The Philippines has begun rolling out the world's first dengue vaccine for more than a million children, amid safety concerns expressed by public health advocates.
About 600 children at a public school in Marikina city, 16km west of Manila, were the first to receive the vaccine Dengvaxia yesterday.
French pharmaceutical giant Sanofi Pasteur created the vaccine, which the Health Ministry said could reduce the number of dengue cases in the Philippines.
It will be given to other children, aged nine, in three regions on the main island of Luzon, including metropolitan Manila, at a cost of 3.5 billion pesos (S$103 million). The children will receive three shots at six-month intervals.
In all, the ministry hopes to reach more than a million children by the year end. It then plans to implement the programme nationwide next year.
MOH, HSA 'actively tracking' vaccine
Singapore's Ministry of Health (MOH) and Health Sciences Authority (HSA), which regulates health products, have said they are "actively tracking" Dengvaxia.
This vaccine by Sanofi Pasteur is not considered a good fit for the situation in Singapore as it offers best protection against two strains of the dengue virus that are not so commonly found here.
However, it has been shown to be effective in reducing the seriousness of the illness once someone is infected with dengue, regardless of the dengue strain. There are four strains of the virus.
Dengue expert Tikki Pang, who was director of research policy and cooperation at the World Health Organisation from 1999 to 2012, said last month that Dengvaxia is only around 50 per cent effective against the two strains most commonly found here, and 75 per cent effective against the other two strains.
Even then, Professor Pang believes Singapore should give serious thought to making this vaccine available here as soon as possible. Even if the dengue vaccine is not foolproof, it would cut down on the dengue numbers and help to relieve some strain on hospitals and general practitioners, as well as reduce the number of work days lost when people are infected by the virus, he said.
"We have waited more than 40 years for this vaccine. How much longer do we plan to wait?" Prof Pang added.
A study by the state-run University of the Philippines (UP) said the vaccine could cut the number of dengue cases by more than 24 per cent in five years.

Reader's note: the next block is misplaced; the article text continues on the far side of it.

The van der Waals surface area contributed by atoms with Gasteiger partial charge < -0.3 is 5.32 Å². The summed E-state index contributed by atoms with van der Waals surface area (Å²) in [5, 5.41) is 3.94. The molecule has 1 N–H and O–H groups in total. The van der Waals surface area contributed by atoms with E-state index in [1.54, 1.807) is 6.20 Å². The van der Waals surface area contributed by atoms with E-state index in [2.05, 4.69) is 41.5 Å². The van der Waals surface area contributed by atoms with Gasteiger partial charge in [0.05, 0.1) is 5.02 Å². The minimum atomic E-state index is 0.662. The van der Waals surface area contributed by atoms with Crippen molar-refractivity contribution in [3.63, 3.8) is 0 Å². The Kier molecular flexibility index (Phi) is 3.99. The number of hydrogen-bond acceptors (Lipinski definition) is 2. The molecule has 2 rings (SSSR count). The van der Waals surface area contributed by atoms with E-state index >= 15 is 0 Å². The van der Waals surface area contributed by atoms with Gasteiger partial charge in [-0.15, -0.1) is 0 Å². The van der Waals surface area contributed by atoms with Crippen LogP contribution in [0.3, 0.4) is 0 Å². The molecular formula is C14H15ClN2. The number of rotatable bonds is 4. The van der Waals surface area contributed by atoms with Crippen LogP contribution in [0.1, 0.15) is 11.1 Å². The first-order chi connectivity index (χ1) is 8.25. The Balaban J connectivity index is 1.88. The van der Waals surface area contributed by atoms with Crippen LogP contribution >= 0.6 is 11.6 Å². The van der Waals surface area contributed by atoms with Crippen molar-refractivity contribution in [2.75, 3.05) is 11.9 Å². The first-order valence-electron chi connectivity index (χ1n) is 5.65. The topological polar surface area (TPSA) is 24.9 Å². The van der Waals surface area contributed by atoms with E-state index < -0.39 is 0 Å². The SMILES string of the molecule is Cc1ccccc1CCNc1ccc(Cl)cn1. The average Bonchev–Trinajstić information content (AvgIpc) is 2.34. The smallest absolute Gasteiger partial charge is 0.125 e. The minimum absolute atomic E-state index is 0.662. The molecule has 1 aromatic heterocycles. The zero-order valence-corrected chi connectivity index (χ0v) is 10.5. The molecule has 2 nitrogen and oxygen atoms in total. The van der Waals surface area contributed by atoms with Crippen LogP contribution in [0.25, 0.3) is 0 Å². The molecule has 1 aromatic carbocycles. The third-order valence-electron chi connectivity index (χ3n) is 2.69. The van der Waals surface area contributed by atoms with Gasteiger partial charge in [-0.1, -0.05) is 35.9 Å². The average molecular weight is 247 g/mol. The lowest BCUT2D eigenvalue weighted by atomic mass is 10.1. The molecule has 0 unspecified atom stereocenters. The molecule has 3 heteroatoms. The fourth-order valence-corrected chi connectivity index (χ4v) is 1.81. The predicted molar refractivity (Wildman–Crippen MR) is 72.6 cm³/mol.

The Philippines had 200,000 dengue cases last year, with nearly 600 of them resulting in deaths. This year, about 20,000 cases had been reported until Feb 20.
Health officials estimate that it costs 18,000 pesos to treat each dengue patient.
"I can assure you that just like other vaccines, this dengue vaccine is a safe vaccine," said Dr Rose Capeding from the Research Institute for Tropical Medicine.
But public health advocates urged the ministry to delay the roll-out of Dengvaxia, citing possible adverse effects.
Philippine College of Physicians Foundation president Anthony Leachon said the ministry should first wait for the results of a study commissioned by the World Health Organisation (WHO) on the vaccine's safety, suitability and costs.
"As health advocates, we appeal to the Health Ministry to wait until the study is completed and put in place safeguards to protect children from possible adverse effects on their health."
Dr Antonio Dans, a professor at UP's College of Medicine, warned that while the vaccine could reduce the number of dengue cases, it could later increase the disease's severity, a phenomenon known as "antibody- dependent enhancement".
Citing Sanofi's own studies, he said this could happen three years after the vaccine's introduction.
"The real dengue we are afraid of is severe dengue, not the mild ones. If a vaccine prevents mild disease but causes severe dengue, we shouldn't be using it at all."
Dengvaxia was developed by Sanofi after 25 clinical studies in 15 countries over 20 years.
The WHO had backed the Philippines' use of Dengvaxia.
"It is the prerogative of a country to license the product (and) determine its use based on the internal scientific appraisal of the clinical research that is underpinning the product," said WHO country representative Gundo Weller.
Correction note: An earlier version of this article said the vaccine will be given to children, aged nine and younger. This is incorrect, the vaccine will only be given to children, aged nine. We are sorry for the error.